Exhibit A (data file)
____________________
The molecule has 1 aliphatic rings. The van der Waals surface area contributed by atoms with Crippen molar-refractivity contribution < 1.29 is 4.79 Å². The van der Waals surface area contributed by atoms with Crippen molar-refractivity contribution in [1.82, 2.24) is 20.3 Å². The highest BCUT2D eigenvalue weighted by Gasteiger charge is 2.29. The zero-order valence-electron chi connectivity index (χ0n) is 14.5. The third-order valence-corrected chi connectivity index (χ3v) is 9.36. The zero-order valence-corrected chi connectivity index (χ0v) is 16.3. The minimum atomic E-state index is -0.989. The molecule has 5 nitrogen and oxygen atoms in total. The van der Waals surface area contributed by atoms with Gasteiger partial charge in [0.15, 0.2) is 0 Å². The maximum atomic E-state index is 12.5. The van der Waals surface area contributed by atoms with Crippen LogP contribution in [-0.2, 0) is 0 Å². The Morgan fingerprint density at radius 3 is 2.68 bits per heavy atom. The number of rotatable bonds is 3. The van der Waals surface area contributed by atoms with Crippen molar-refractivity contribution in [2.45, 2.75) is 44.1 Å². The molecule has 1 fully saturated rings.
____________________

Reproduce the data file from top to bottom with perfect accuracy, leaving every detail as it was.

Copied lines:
The molecule has 1 aliphatic rings. The van der Waals surface area contributed by atoms with Crippen molar-refractivity contribution < 1.29 is 4.79 Å². The van der Waals surface area contributed by atoms with Crippen molar-refractivity contribution in [1.82, 2.24) is 20.3 Å². The highest BCUT2D eigenvalue weighted by Gasteiger charge is 2.29. The zero-order valence-electron chi connectivity index (χ0n) is 14.5. The third-order valence-corrected chi connectivity index (χ3v) is 9.36. The zero-order valence-corrected chi connectivity index (χ0v) is 16.3. The minimum atomic E-state index is -0.989. The molecule has 5 nitrogen and oxygen atoms in total. The van der Waals surface area contributed by atoms with Gasteiger partial charge in [0.15, 0.2) is 0 Å². The maximum atomic E-state index is 12.5. The van der Waals surface area contributed by atoms with Crippen LogP contribution in [-0.2, 0) is 0 Å². The Morgan fingerprint density at radius 3 is 2.68 bits per heavy atom. The number of rotatable bonds is 3. The van der Waals surface area contributed by atoms with Crippen molar-refractivity contribution in [2.45, 2.75) is 44.1 Å². The molecule has 1 fully saturated rings.